How does education theory help preachers preach better? Or does it?
These questions struck me recently at the conclusion of an American Association of Christian Schools state convention. Speaking to Christian school teachers at these meetings is delightful. Most seek new ideas and encouragement as does anyone in full-time ministry. This year, a number of pastors attended several of my sessions and seemed very attentive. One remarked that the session would change his preaching. I was astonished!
It made me wonder: Could teaching strategies make preaching more effective? If so, what strategies might the preacher employ?
Preaching for Understanding
Effective preaching implies that people learn God’s Word. Learning is very human. We do it every day. But learning and then responding appropriately to God’s Word is another matter. To demonstrate, let’s briefly consider two accounts in the Gospels.
The parable of the sower (Matthew 13) clearly communicates the reality that Christian workers encounter nearly every time they preach or teach. Some people respond positively to God’s Word. Some do not. One group understands. The other does not. The difference between the two is that to some, God gives the gift of understanding the Scriptures, and to others, He does not. Such statements tend to unsettle us.
We also see this when Jesus, just prior to ascending into heaven, instructed His disciples about connections between Himself and the law of Moses, the prophets and the psalms. Luke then tells us, “Then opened he their understanding, that they might understand the scriptures” (Luke 24:45).
Understanding the Scriptures is God’s gift. As humans, we cannot explain how the gift works. Something happens between the time we hear the Word and when we believe it in our hearts. God’s methods and ways are His alone. We will not grasp them. But we are able to grasp how the Scriptures can be understood in the mind. This is where preaching and educational theory intersect.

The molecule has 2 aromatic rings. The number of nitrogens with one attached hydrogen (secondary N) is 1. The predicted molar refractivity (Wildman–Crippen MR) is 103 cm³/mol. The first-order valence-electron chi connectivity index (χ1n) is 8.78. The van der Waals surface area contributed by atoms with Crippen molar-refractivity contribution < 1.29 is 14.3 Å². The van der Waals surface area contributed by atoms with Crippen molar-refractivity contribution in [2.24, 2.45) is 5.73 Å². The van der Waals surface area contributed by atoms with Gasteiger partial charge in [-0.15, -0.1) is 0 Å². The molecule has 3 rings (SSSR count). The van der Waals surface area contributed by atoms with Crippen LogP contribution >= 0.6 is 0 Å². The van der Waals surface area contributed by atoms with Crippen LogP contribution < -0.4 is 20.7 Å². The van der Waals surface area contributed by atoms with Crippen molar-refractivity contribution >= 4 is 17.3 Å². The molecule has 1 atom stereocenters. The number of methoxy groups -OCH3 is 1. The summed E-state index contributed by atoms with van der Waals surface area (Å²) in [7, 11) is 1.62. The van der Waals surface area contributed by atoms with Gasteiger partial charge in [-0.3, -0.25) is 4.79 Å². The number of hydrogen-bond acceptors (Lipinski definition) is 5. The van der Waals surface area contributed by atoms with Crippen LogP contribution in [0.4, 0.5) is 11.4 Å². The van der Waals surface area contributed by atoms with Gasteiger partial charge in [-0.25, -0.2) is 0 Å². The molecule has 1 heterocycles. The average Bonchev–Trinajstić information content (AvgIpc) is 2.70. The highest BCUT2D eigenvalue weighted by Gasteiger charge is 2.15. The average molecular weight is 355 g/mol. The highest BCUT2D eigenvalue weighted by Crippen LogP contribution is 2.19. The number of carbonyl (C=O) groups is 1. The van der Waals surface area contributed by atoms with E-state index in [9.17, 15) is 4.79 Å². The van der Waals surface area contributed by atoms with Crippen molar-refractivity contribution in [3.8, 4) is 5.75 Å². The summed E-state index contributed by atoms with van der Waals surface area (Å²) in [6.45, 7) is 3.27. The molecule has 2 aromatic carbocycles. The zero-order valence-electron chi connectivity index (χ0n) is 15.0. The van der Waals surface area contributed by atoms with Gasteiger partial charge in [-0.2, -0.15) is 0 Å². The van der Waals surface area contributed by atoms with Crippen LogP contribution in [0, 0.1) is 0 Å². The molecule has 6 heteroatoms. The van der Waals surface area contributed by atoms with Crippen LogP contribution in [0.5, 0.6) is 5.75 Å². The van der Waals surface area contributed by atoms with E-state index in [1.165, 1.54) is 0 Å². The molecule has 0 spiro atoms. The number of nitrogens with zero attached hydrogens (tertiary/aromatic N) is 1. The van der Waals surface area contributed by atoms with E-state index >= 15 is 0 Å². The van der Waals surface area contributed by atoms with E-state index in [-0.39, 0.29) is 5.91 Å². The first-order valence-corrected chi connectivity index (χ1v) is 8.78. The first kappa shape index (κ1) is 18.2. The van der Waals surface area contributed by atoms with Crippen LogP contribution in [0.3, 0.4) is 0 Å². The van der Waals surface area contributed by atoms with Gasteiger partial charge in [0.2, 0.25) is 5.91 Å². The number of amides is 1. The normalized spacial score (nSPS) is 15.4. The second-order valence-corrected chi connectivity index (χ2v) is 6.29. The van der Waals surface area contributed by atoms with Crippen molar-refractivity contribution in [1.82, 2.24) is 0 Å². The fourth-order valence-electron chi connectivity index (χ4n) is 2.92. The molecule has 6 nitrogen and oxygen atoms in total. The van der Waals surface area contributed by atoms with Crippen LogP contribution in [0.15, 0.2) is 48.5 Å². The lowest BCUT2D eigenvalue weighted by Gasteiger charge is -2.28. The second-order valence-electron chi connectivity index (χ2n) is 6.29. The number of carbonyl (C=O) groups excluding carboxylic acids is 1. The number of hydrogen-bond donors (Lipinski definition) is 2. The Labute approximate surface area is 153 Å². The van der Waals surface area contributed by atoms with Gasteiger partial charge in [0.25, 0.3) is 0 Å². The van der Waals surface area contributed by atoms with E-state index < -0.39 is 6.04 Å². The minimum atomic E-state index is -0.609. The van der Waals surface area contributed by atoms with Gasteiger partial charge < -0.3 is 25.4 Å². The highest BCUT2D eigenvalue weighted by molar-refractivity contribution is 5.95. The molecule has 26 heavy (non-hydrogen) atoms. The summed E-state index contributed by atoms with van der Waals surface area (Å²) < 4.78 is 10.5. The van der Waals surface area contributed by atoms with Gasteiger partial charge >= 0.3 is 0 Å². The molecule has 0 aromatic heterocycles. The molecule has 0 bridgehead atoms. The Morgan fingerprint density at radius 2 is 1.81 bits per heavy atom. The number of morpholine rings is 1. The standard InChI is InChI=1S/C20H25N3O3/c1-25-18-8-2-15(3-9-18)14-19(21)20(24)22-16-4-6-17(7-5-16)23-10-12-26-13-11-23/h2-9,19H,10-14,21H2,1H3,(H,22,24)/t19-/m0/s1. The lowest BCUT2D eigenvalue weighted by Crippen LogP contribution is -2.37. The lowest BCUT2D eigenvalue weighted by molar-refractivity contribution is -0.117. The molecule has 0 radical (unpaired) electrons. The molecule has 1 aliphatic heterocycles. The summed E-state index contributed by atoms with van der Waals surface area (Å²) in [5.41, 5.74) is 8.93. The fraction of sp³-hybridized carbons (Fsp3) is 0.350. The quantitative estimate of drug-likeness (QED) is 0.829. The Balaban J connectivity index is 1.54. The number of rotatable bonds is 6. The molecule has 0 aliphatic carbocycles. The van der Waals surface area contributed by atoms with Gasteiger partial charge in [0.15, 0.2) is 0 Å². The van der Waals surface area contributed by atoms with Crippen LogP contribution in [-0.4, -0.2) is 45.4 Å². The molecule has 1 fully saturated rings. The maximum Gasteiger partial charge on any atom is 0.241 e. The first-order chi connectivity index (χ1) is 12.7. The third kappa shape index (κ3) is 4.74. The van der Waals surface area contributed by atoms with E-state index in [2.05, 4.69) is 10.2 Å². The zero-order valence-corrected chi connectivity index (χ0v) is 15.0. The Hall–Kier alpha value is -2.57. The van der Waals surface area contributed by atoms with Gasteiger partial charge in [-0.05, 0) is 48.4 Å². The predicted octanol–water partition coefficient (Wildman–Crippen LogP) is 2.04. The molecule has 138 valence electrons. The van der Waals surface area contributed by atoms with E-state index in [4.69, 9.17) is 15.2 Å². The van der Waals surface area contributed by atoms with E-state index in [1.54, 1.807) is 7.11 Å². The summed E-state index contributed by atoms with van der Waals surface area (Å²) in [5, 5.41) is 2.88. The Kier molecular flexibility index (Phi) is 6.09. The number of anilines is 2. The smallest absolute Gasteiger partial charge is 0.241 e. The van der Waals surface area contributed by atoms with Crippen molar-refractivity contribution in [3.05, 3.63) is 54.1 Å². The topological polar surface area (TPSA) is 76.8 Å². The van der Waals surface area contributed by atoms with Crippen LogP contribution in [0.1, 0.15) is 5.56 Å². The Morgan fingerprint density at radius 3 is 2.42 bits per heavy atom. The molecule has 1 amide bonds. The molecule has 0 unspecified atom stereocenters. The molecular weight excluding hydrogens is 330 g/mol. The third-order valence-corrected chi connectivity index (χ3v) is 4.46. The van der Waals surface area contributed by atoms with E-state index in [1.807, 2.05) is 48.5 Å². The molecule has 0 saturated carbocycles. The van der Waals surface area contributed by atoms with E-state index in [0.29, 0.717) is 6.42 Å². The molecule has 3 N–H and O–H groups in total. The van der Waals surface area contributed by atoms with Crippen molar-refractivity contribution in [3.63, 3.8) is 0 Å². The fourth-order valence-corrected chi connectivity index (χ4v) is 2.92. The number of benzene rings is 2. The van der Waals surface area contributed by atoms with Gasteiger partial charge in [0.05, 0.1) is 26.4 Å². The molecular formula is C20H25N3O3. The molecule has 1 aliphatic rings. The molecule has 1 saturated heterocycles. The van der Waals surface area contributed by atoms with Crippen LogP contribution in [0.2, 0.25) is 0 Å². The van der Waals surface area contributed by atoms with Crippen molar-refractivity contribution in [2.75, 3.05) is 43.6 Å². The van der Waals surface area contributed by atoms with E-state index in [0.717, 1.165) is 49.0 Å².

Let’s consider just one snippet of educational theory that should be helpful to preachers.
Connecting New and Existing Knowledge
Understanding requires a learner to make sense from specific messages and then to connect those messages to a larger body of existing knowledge. In short, understanding is all about meanings and connections. Teachers and preachers need tools to help people make connections between new knowledge and existing knowledge.
On any given Sunday, the pastor enthusiastically announces his topic and begins expositing a text from the Bible. By the end of the service, some people think, and may say, “I have no idea what that man was talking about.” To avoid such a response, at least two major issues should shape the pastor’s strategy with the listeners.
Discern Existing Knowledge
First, in almost every church, the range of biblical knowledge in the congregation varies widely. Hopefully, some folks will be in attendance who know little or nothing about Christianity and are seeking the truth. Others may possess great knowledge of the Scriptures through personal study over many years. The most eloquent and well-delivered sermon will have little effect unless the listeners connect the message to their existing knowledge. Pastors and teachers require great wisdom to discern the listener’s level of existing knowledge.
Use Cognitive Tools
Second, the pastor should consider the use of cognitive tools to help people make connections between the text and their existing knowledge. Let’s consider a few.
One of the simplest is interpreting. “Thou shalt not bear false witness” (KJV) will not be understood by many in our culture today. But by changing the wording to “You will not lie,” people will understand.
Another tool is providing examples that people already know. Jesus was a master at providing simple examples known to the masses. “Behold the fowls of the air: for they sow not, neither do they reap, nor gather into barns; yet your heavenly Father feedeth them. Are ye not much better than they?” (Matt. 6:26). “God will take care of you” is easily understood through the example of the birds.
One of my personal favorites is summarizing or condensing a larger portion of Scripture into one simple sentence. “The Lord cares for His people at all times” summarizes Psalm 23. The pastor may then explain each verse of the Psalm in relation to the Lord’s care for His people.
Finally, another very effective tool is comparison or detecting similarities between ideas. How are we like King David? What are the differences between creation and evolution? Simple explanations of similarities and differences powerfully aid understanding.
Paul wrote to Timothy that the Lord’s servant should be “apt to teach” (2 Tim. 2:24). Educational theory may indeed be a means to improve our ability to teach and preach God’s Word!